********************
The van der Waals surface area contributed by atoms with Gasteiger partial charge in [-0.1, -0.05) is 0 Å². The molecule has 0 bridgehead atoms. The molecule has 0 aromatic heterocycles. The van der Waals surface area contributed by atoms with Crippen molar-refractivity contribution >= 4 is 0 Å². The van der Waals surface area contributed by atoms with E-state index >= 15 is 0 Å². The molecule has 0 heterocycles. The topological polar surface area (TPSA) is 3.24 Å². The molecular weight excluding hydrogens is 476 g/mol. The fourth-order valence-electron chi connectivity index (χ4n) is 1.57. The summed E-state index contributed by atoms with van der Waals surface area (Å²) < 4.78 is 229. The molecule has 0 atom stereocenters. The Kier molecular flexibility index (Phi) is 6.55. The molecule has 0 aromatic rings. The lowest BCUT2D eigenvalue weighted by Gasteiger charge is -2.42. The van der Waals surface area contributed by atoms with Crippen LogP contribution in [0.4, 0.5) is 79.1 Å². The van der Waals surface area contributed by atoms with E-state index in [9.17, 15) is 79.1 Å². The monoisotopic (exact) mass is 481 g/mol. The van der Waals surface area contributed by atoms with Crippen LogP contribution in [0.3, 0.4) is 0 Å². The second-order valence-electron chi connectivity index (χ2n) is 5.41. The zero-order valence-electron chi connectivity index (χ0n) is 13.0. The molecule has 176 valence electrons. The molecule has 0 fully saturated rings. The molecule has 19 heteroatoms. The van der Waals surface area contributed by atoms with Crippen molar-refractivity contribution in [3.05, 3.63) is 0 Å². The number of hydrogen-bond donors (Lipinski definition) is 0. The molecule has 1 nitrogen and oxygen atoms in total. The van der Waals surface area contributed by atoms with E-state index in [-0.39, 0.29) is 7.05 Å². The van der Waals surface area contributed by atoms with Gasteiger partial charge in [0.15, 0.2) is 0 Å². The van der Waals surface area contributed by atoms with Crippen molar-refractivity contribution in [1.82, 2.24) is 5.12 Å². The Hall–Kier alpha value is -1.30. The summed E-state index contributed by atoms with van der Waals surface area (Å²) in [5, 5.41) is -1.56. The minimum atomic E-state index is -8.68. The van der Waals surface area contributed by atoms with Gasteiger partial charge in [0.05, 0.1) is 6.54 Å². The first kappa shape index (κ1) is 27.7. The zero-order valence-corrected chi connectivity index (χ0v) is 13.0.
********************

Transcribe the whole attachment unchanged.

The van der Waals surface area contributed by atoms with Gasteiger partial charge in [-0.1, -0.05) is 0 Å². The molecule has 0 bridgehead atoms. The molecule has 0 aromatic heterocycles. The van der Waals surface area contributed by atoms with Crippen molar-refractivity contribution >= 4 is 0 Å². The van der Waals surface area contributed by atoms with E-state index >= 15 is 0 Å². The molecule has 0 heterocycles. The topological polar surface area (TPSA) is 3.24 Å². The molecular weight excluding hydrogens is 476 g/mol. The fourth-order valence-electron chi connectivity index (χ4n) is 1.57. The summed E-state index contributed by atoms with van der Waals surface area (Å²) < 4.78 is 229. The molecule has 0 atom stereocenters. The Kier molecular flexibility index (Phi) is 6.55. The molecule has 0 aromatic rings. The lowest BCUT2D eigenvalue weighted by Gasteiger charge is -2.42. The van der Waals surface area contributed by atoms with Crippen LogP contribution in [0.4, 0.5) is 79.1 Å². The van der Waals surface area contributed by atoms with E-state index in [9.17, 15) is 79.1 Å². The monoisotopic (exact) mass is 481 g/mol. The van der Waals surface area contributed by atoms with Crippen LogP contribution in [0.3, 0.4) is 0 Å². The second-order valence-electron chi connectivity index (χ2n) is 5.41. The zero-order valence-electron chi connectivity index (χ0n) is 13.0. The molecule has 176 valence electrons. The molecule has 0 fully saturated rings. The molecule has 19 heteroatoms. The van der Waals surface area contributed by atoms with Crippen molar-refractivity contribution in [3.05, 3.63) is 0 Å². The number of hydrogen-bond donors (Lipinski definition) is 0. The molecule has 1 nitrogen and oxygen atoms in total. The van der Waals surface area contributed by atoms with E-state index in [-0.39, 0.29) is 7.05 Å². The van der Waals surface area contributed by atoms with Gasteiger partial charge in [0.15, 0.2) is 0 Å². The van der Waals surface area contributed by atoms with Crippen molar-refractivity contribution in [1.82, 2.24) is 5.12 Å². The Hall–Kier alpha value is -1.30. The summed E-state index contributed by atoms with van der Waals surface area (Å²) in [5, 5.41) is -1.56. The minimum atomic E-state index is -8.68. The van der Waals surface area contributed by atoms with Gasteiger partial charge in [0.05, 0.1) is 6.54 Å². The first kappa shape index (κ1) is 27.7. The zero-order valence-corrected chi connectivity index (χ0v) is 13.0.